There are two main groups of data that anti-homebirth people currently like to bandy about, as “evidence” that home birth produces an excess of preventable neonatal deaths — the CDC 2003-2004 linked birth-death statistics, and (oddly enough), the CPM home birth study for the year 2000 that was published in the British Medical Journal.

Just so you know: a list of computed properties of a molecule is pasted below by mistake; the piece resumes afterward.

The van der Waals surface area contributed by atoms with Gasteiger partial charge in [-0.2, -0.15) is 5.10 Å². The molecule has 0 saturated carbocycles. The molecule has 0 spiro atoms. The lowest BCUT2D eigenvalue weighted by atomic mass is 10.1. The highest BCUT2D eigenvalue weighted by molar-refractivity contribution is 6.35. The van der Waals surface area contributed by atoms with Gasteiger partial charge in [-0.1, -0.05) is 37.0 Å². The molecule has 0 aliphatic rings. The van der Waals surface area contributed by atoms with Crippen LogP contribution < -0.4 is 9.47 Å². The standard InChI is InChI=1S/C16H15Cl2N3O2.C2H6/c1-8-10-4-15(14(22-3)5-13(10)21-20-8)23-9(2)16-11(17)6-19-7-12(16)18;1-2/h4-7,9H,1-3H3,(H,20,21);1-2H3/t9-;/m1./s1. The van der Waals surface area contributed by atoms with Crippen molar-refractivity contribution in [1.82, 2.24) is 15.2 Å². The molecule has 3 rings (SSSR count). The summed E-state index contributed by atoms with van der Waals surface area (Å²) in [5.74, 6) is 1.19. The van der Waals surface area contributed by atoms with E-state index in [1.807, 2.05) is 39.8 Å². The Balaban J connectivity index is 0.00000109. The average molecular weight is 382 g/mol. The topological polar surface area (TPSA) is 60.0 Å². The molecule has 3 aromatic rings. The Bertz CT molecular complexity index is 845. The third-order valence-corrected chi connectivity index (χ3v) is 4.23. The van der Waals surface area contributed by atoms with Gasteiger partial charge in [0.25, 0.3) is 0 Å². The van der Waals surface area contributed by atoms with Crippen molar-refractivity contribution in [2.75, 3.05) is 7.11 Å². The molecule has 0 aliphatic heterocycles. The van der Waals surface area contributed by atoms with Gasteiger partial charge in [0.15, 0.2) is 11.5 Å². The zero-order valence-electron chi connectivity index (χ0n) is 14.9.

First, let’s take the BMJ article. The study authors noted every intrapartum death as well as all neonatal ones; even though intrapartum deaths are included as stillbirths in general statistics. They excluded all infants who died before labor began. There were five intrapartum deaths, including one at the hospital because they ruptured the amniotic sac. Of the remaining four, two were during attempted vaginal breech birth; one was due to “Subgaleal, subdural, subarachnoid hemorrhage” (bleeding in various areas of the brain), although there were no heart irregularities noted with routine monitoring; and one was in a post-term pregnancy, in which the fetus had the cord wrapped around his or her neck six times, and had a true knot in the cord. While Dr. Amy and others insist that home births are only among “low risk” mothers and babies, we see simply from these intrapartum deaths that that is not always the case, because they equally insist that breech babies and post-term babies are not low-risk, which is why they insist that all breech babies be born by C-section (even though Dr. Amy herself says that most breech babies will do just fine if born vaginally), and that pregnancies that go past 41 weeks or 42 weeks (or whatever number they have picked for today) must be induced or sectioned. Of course, placentas do not last forever, and there are some babies who are truly put at risk by old placentas that can’t handle labor; but most babies will do just fine. So, Dr. Amy et. al. are put on the horns of a dilemma — either breech and post-dates babies are low-risk (which belies ACOG’s entire stance on these issues), or not all homebirths take place in mothers and babies who are low risk (which means they can’t just arbitrarily pick the CNM-attended hospital births as an equivalent “matched cohort”).